Thursday, February 12, 2009

Sermon for the Memorial for Laura "Dodie" Robb

Sermon for the Memorial Service for Dodie Robb (February 12, 2009)
“O Holy Night” (Luke 2:8-16)

Grace to you and peace from God our Father and the Lord Jesus Christ, especially to you, dear Ron, Sherri, Amanda, Jamie, and John, and to all of you family and friends gathered here today.

The text for our consideration today is from the Gospel of St. Luke, chapter 2:

And in the same region there were shepherds out in the field, keeping watch over their flock by night. And an angel of the Lord appeared to them, and the glory of the Lord shone around them, and they were filled with fear. And the angel said to them, "Fear not, for behold, I bring you good news of great joy that will be for all the people. For unto you is born this day in the city of David a Savior, who is Christ the Lord. And this will be a sign for you: you will find a baby wrapped in swaddling cloths and lying in a manger." And suddenly there was with the angel a multitude of the heavenly host praising God and saying, "Glory to God in the highest, and on earth peace among those with whom he is pleased!" When the angels went away from them into heaven, the shepherds said to one another, "Let us go over to Bethlehem and see this thing that has happened, which the Lord has made known to us." And they went with haste and found Mary and Joseph, and the baby lying in a manger. (Luke 2:8-16)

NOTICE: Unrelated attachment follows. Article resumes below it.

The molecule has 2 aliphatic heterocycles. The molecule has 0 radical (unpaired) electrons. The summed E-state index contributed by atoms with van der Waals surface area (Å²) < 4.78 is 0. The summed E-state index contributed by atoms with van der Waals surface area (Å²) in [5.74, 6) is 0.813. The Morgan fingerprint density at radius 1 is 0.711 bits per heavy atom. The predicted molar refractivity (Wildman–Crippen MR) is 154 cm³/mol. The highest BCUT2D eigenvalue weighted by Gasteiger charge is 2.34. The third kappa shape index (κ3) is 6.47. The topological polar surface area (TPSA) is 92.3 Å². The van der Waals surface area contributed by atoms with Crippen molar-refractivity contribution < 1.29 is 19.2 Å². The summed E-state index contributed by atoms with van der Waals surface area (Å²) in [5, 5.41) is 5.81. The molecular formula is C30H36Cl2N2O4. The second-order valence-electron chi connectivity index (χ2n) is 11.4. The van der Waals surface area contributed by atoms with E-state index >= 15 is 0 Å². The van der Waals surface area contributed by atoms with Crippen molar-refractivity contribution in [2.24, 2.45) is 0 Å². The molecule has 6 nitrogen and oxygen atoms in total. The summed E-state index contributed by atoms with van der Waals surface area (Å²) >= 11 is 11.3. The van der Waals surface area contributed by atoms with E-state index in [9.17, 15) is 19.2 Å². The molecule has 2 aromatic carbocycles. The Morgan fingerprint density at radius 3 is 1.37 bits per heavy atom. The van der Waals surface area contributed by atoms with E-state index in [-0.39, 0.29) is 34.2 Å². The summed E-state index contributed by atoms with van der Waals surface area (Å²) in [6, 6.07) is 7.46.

O holy night! The stars are brightly shining,
It is the night of our dear Saviour's birth.
Long lay the world in sin and error pining,
'Til He appear'd and the soul felt its worth.
A thrill of hope, the weary world rejoices,
For yonder breaks a new and glorious morn.

That was one of Dodie's favorites. As you heard in the obituary, she went “overboard at Christmas.” But that seems like a strange song to sing at a memorial service in February. Some of you may have thought that very thing as you heard it sung a short time ago. It's not Christmas, after all. The presents have long been stashed away and forgotten. The trees have long dried out and been cast aside. The decorations have been carefully placed in boxes, ready to be taken out again next year.